headers, Android is built on libc and kernel is not needed at all. In "standard" android build the kernel is not even compiled. Because "who cares".

The good thing about unix is that kernel provides a uniform access to hardware, application doesn't need to know
about kernel versions as long as it is not using kernel "features".

You don't need to "hack" anything simply because Archos provides all patches to omap-patched vanilla kernel. Besides, it even provides already patched kernel sources in case, I guess, somebody might not know how to apply patches.

You would be better off thinking, if you have nothing interesting to do, how to apply those patches to more recent kernel, say 2.6.29rc3, which had been used in the latest TI's codecs and dsplink .
This would be useful.


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PostPosted: Mon Dec 14, 2009 10:32 pm 
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serbor wrote:
Android is built on libc and kernel is not needed at all.

I'm having a difficult time understanding what you are saying here. The kernel is definitely needed. The kernel is essentially the operating system, it supports the hardware and provides an abstract layer for hardware access.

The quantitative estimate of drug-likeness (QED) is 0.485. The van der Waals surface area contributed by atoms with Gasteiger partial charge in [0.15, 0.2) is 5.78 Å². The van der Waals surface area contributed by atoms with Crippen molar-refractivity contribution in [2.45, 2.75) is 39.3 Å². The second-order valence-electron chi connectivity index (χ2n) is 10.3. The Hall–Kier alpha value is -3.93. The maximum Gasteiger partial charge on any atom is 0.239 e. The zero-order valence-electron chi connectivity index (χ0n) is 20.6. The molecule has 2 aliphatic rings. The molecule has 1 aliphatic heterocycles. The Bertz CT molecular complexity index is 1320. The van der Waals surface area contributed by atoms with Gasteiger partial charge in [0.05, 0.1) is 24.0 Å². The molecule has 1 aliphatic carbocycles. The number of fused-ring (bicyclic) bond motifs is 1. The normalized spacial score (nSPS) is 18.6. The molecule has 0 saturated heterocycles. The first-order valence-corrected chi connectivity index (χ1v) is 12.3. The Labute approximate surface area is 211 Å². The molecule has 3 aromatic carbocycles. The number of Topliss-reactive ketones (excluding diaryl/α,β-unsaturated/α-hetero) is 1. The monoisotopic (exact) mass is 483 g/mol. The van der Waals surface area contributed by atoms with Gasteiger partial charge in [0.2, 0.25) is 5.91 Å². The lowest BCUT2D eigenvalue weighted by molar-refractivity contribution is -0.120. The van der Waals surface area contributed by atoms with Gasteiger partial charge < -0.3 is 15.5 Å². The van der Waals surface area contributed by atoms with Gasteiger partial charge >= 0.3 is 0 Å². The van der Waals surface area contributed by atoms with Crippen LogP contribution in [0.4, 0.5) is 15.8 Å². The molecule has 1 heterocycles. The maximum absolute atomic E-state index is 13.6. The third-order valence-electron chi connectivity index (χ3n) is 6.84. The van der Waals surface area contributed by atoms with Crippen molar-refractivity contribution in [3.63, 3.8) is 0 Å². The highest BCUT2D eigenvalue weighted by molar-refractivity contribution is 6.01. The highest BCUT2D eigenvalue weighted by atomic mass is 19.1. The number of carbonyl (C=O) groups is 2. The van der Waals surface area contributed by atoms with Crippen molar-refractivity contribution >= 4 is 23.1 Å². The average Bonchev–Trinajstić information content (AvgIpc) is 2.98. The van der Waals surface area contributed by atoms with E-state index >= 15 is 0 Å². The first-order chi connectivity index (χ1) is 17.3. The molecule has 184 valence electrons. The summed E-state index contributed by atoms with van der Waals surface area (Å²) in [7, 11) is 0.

serbor wrote:
2.6.29rc3, which had been used in the latest TI's codecs and dsplink .
This would be useful.

The problem with trying to patch this kernel is that there have been a LOT of changes since 2.5.22-1. One route we could take is to take a look at the OMAPpedia kernel tree which is an android kernel tree with active development in OMAP3 hardware specific optimizations. They have Android running on the Zoom2 platform. But their build is Android 1.6, which unfortunately does not have soft button support, which is really needed for the IMT.

Another issue is that we need to integrate the TI DSP accelerated multimedia codecs in order to be able to use the DSP core properly. All of this stuff is available. It's just a matter of putting the right pieces together.


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PostPosted: Mon Dec 14, 2009 10:41 pm 
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CheBuzz wrote:
Getting a working kernel is the first step, but it is definitely not the last. I am interested in doing this, but it's going to be 3 weeks before I am able to hack away at it. The plan of attack I had was to take a look at the gen7 source code and find out what modifications they made. They are running the exact same kernel version (2.6.22-1) on both gen6 and gen7 and rumor has it that Archos even had Android running on gen6 hardware at one point.

Have you compiled the Android user-land applications and tried running them?